But Egypt, with a population of around the same size, fears that the process of filling the reservoir behind the dam could slice into its share of the river, with catastrophic consequences. Pro-government media have cast it as a national security threat that could warrant military action.

Speaking at the UN last month, Egyptian President Abdel-Fattah El-Sisi said he would “never” allow Ethiopia to impose a “de facto situation” by filling the dam without an agreement.

“While we acknowledge Ethiopia’s right to development, the water of the Nile is a question of life, a matter of existence to Egypt,” he said.

Egypt has been holding talks for years with Ethiopia and Sudan, upstream countries that have long complained about Cairo’s overwhelming share of the river, which is enshrined in treaties dating back to the British colonial era. Those talks came to an acrimonious halt earlier this month, the third time they have broken down since 2014.

“We are fed up with Ethiopian procrastination. We will not spend our lifetime in useless talks,” an Egyptian official told The Associated Press. “All options are on the table, but we prefer dialogue and political means.”

Egypt has reached out to the United States, Russia, China and Europe, apparently hoping to reach a better deal through international mediation. The White House said earlier this month it supports talks to reach a sustainable agreement while “respecting each other’s Nile water equities.”

Mohamed el-Molla, an Egyptian Foreign Ministry official, said Cairo would take the dispute to the UN Security Council if the Ethiopians refuse international mediation.

That has angered Ethiopia, which wants to resolve the dispute through the tripartite talks.

An Ethiopian official said the packages offered by Cairo so far “were deliberately prepared to be unacceptable for Ethiopia.”

“Now they are saying Ethiopia has rejected the offer, and calling for a third-party intervention,” the official added. Both the Ethiopian and the Egyptian official spoke on condition of anonymity because they were not authorized to discuss the talks with the media.

The main dispute is centered on the filling of the dam’s 74-billion-cubic-meter reservoir. Ethiopia wants to fill it as soon as possible so it can generate over 6,400 Megawatts, a massive boost to the current production of 4,000 Megawatts. Ethiopia said earlier this year that the dam would start generating power by the end of 2020 and would operate at full capacity by 2022.

That has the potential to sharply reduce the flow of the Blue Nile, the main tributary to the river, which is fed by annual monsoon rains in the Ethiopian highlands. If the filling takes place during one of the region’s periodic droughts, its downstream impact could be even more severe.

Egypt has proposed no less than seven years for filling the reservoir, and for Ethiopia to adjust the pace according to rainfall, said an Egyptian Irrigation Ministry official who is a member of its negotiation team. The official also was not authorized to discuss the talks publicly and so spoke on condition of anonymity.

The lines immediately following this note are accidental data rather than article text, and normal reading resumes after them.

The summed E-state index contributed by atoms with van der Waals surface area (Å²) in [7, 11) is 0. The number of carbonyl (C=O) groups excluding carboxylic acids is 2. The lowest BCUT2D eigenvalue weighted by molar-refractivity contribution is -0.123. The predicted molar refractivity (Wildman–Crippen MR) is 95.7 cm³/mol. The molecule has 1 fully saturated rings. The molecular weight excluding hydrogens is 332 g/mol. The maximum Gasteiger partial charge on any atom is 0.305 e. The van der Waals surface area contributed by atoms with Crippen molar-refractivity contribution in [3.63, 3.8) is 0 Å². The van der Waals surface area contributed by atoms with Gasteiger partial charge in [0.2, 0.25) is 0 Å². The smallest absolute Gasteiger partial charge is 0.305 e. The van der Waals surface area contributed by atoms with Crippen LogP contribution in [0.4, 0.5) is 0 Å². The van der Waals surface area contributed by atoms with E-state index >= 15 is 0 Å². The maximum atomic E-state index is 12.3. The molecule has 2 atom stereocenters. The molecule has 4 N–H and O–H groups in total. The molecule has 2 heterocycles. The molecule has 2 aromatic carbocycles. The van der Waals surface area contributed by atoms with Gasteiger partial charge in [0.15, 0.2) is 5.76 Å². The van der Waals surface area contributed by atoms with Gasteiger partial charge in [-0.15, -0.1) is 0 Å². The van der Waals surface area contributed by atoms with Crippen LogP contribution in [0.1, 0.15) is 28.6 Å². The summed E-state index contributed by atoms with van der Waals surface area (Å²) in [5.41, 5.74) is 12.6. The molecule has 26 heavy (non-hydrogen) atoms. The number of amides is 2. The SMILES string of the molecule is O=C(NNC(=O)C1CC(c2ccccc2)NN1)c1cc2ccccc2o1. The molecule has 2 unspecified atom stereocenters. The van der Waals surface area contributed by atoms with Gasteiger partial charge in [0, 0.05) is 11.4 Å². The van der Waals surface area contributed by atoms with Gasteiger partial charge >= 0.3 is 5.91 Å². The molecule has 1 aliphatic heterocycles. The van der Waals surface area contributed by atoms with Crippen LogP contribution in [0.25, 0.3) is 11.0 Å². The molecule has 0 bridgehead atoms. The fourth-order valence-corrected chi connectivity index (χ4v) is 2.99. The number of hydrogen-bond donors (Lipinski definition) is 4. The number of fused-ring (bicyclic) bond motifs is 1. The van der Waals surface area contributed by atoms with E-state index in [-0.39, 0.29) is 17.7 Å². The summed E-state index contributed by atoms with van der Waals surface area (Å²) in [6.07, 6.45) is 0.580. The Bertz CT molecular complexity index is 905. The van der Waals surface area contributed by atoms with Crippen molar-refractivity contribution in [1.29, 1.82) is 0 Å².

The Nile supplies more than 90 percent of Egypt’s freshwater. Egyptians already have one of the lowest per capita shares of water in the world, at around 570 cubic meters per year, compared to a global average of 1,000. Ethiopians however have an average of 125 cubic meters per year.

Egypt wants to guarantee a minimum annual release of 40 billion cubic meters of water from the Blue Nile. The irrigation official said anything less could affect Egypt’s own massive Aswan High Dam, with dire economic consequences.

“It could put millions of farmers out of work. We might lose more than one million jobs and $1.8 billion annually, as well as $300 million worth of electricity,” he said.

The official said Ethiopia has agreed to guarantee just 31 billion cubic meters.

El-Sisi is set to meet with Ethiopia’s Prime Minister Abiy Ahmed, winner of this year’s Nobel Peace Prize, on Wednesday in the Russian city of Sochi, on the sidelines of a Russia-Africa summit. They may be able to revive talks, but the stakes get higher as the dam nears completion.

The International Crisis Group, a Brussels-based think tank, warned earlier this year that the “risk of future clashes could be severe if the parties do not also reach agreement on a longer-term basin-wide river management framework.”

In recent weeks there have been calls by some commentators in Egypt’s pro-government media to resort to force.
Abdallah el-Senawy, a prominent columnist for the daily newspaper el-Shorouk, said the only alternatives were internationalizing the dispute or taking military action.

“Egypt is not a small county,” he wrote in a Sunday column. “If all diplomatic and legal options fail, a military intervention might be obligatory.”
Anwar el-Hawary, the former editor of the Al-Masry Al-Youm newspaper, compared the dispute to the 1973 war with Israel, in which Egypt launched a surprise attack into the Sinai Peninsula.

“If we fought to liberate Sinai, it is logical to fight to liberate the water,” he wrote on Facebook. “The danger is the same in the two cases. War is the last response.”